‘By the way, they’re also immoral. The Left talks about these things as though [they’re] moral. It’s not moral to steal other people’s wealth just because you’re poorer than they are.’
Again with the fucking Objectivism. You realise that property rights are man-made and don’t just naturally occur, right? Of course you don’t, even though they comprise a substantial part of the exact same legal system you studied at Harvard Law, including the Sixteenth Amendment to your favourite document, which states pretty clearly that income tax is not theft.
Also, since you have provided no argument to support your moral claim, I won’t bother spending thousands of words explaining why there can be nothing moral about a tautological theory of value that justifies an opportunistic author receiving upwards of $400,000 a year while a nurse, whose job is far more demanding and infinitely more important, makes a tenth of that. And don’t try and tell me it’s about ‘freedom’, either.
But, okay, even if we grant that all taxation over and above the government’s people-shooting budget is theft—and I honestly don’t know why we would, but I guess I’m feeling charitable (call it tzedakah, if you like; of which paying taxes sounds a lot like the second-best type)—why not choose to actively engage in some non-violent tax resistance? That would be the moral thing to do, right? Take a stand, Ayn Ghandi. Sure, you will likely face imprisonment when you refuse to pay the fine, but it’s not like they’ll shoot you. After all, the government’s not just a big ‘people-shooting machine’. And you must adhere to your morals, Yahweh is watching.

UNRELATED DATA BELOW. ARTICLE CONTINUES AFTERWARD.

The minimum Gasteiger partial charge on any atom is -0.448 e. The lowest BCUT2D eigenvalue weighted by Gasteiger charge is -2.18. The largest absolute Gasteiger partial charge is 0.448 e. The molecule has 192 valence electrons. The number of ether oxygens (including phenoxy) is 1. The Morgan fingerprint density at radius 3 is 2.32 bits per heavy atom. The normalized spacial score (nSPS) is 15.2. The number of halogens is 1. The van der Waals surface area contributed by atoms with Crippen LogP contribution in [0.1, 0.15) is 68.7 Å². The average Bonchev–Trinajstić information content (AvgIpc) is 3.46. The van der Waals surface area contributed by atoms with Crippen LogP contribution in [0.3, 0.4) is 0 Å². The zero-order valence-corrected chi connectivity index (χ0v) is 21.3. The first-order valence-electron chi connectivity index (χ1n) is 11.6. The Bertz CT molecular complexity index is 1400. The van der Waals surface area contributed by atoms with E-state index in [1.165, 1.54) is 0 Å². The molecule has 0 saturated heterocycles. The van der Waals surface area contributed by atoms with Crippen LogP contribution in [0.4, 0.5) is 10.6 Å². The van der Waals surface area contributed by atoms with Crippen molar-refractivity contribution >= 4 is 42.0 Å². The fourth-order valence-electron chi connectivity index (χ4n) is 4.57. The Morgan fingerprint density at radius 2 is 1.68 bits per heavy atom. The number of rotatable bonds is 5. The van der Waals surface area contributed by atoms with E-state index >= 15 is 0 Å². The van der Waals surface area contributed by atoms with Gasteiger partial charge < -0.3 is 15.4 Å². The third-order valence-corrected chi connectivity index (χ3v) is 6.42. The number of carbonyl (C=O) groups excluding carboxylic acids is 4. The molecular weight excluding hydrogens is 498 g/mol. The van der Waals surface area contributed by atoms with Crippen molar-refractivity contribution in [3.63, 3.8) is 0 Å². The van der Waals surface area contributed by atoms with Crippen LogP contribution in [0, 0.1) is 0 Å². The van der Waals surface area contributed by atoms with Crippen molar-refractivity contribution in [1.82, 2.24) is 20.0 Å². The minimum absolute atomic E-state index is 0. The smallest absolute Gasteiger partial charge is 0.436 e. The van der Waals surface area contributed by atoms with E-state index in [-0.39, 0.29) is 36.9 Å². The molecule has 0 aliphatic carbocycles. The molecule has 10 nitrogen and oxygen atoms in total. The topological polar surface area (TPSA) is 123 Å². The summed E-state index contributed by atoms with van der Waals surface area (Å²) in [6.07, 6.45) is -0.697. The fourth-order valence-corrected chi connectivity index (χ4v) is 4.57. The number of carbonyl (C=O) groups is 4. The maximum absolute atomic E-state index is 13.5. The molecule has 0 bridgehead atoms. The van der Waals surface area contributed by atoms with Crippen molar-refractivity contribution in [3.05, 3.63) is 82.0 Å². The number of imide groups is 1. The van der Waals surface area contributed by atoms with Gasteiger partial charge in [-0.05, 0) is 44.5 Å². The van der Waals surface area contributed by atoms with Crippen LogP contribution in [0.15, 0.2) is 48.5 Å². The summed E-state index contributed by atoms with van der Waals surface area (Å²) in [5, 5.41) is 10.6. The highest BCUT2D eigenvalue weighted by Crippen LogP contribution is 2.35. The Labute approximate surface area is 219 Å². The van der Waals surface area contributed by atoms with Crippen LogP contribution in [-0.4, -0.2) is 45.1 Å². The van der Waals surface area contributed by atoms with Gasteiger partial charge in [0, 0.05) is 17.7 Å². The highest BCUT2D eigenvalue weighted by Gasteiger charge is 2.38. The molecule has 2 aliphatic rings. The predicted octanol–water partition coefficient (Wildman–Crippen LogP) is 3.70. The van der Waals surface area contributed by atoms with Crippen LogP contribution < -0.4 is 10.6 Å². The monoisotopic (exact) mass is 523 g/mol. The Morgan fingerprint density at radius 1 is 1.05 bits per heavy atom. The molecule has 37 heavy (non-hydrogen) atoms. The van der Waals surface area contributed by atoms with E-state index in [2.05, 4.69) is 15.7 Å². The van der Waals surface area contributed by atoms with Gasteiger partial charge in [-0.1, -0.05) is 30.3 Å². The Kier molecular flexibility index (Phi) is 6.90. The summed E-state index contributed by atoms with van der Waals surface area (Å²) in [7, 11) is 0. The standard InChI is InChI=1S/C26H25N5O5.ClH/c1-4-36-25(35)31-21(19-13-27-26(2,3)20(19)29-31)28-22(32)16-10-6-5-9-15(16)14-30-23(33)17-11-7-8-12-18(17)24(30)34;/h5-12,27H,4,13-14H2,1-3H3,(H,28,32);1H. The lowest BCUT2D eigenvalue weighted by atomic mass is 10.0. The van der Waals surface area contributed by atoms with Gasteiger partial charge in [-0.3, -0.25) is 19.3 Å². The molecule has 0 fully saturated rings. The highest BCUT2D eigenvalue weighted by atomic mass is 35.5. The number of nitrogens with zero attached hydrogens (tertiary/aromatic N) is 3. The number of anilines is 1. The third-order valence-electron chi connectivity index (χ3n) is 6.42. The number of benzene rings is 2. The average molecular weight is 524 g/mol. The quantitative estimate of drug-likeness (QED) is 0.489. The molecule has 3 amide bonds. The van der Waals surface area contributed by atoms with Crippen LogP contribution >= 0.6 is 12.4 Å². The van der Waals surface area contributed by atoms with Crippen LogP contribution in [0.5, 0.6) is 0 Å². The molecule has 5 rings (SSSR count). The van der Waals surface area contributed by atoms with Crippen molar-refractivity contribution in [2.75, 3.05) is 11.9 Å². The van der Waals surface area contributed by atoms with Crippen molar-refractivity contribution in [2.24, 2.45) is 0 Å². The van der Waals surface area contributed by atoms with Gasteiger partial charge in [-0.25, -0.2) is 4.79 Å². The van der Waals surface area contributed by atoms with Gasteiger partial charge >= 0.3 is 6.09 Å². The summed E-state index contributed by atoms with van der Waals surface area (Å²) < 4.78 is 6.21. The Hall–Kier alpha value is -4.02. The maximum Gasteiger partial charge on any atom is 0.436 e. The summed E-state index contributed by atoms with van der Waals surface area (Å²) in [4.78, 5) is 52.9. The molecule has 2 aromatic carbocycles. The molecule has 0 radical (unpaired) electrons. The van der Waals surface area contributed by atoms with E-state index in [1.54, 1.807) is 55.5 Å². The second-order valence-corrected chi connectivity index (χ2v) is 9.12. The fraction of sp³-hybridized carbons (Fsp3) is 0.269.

‘As government has gotten larger, it turns into this giant grab-bag of cash. So, what you have is a bunch of constituencies in the United States who are dependent on these grab-bags of cash.’
You mean, how the government stepped in to save the American people from that other unmitigated disaster your beloved free market created? What, with its dreadful New Deal policies and such? The ones that worked, even despite those noble ‘captains of industry’, those ‘supermen’, the ‘job creators’ you so admire refusing to create any jobs? And the Keynesian policies that followed, which saw your heroes forced to pay a marginal tax rate of anywhere up to 94%, the results of which were so devastating that people typically only dare refer to the period by way of euphemism, such as ‘the long boom’ and ‘the Golden Age of Capitalism’? Yeah, I thought that’s what you meant.
‘Palm Beach is a very rich area, and this little old lady toddles up to [former GOP Governor Linda Lingle]—pearl necklace, diamond earrings—she walks up to her and says, “What will you do to keep them from cutting my Social Security?” And I thought to myself, who are you? Like, you paid fifty dollars into Social Security when you were thirty-five and you’re probably getting out three thousand dollars a month now.’
I mean, I could run those numbers, but I understand you were just being hyperbolic. Still, what’s your point, exactly?
‘But, because people have been made that promise, they’re now dependent on the government.’
Right, so you weren’t implying that her pearls and diamonds suggest that she is not in fact dependent on the government, but simply being greedy? Kinda seems like you were.
‘Once you get into the business of, the government takes care of you in your old age, now we’re just arguing over methodology; we’re not arguing over morality.’
Aren’t we? Because your whole objection to taxation and using it to take care of people to this point has revolved around your deontological—i.e., rule-based—‘ethical’ claims that all tax is theft, theft is impermissible, and all thieves must be shot.